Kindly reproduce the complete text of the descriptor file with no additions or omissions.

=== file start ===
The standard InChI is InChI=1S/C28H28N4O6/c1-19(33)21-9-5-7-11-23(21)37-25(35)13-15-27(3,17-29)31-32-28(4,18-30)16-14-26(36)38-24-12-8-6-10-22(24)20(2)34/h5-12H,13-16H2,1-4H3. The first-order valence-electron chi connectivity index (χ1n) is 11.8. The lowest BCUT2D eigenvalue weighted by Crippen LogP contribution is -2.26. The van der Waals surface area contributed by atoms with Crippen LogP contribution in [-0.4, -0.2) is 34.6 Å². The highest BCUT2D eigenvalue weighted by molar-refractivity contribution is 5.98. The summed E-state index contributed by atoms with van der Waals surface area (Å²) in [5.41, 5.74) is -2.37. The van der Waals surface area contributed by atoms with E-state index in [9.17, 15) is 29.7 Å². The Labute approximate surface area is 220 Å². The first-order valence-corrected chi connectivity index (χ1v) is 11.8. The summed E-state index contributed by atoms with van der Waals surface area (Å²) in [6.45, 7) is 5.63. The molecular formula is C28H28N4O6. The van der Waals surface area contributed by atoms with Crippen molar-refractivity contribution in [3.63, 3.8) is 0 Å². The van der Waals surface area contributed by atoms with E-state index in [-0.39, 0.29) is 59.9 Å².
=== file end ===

The standard InChI is InChI=1S/C28H28N4O6/c1-19(33)21-9-5-7-11-23(21)37-25(35)13-15-27(3,17-29)31-32-28(4,18-30)16-14-26(36)38-24-12-8-6-10-22(24)20(2)34/h5-12H,13-16H2,1-4H3. The first-order valence-electron chi connectivity index (χ1n) is 11.8. The lowest BCUT2D eigenvalue weighted by Crippen LogP contribution is -2.26. The van der Waals surface area contributed by atoms with Crippen LogP contribution in [-0.4, -0.2) is 34.6 Å². The highest BCUT2D eigenvalue weighted by molar-refractivity contribution is 5.98. The summed E-state index contributed by atoms with van der Waals surface area (Å²) in [5.41, 5.74) is -2.37. The van der Waals surface area contributed by atoms with E-state index in [9.17, 15) is 29.7 Å². The Labute approximate surface area is 220 Å². The first-order valence-corrected chi connectivity index (χ1v) is 11.8. The summed E-state index contributed by atoms with van der Waals surface area (Å²) in [6.45, 7) is 5.63. The molecular formula is C28H28N4O6. The van der Waals surface area contributed by atoms with Crippen molar-refractivity contribution in [3.63, 3.8) is 0 Å². The van der Waals surface area contributed by atoms with E-state index in [-0.39, 0.29) is 59.9 Å².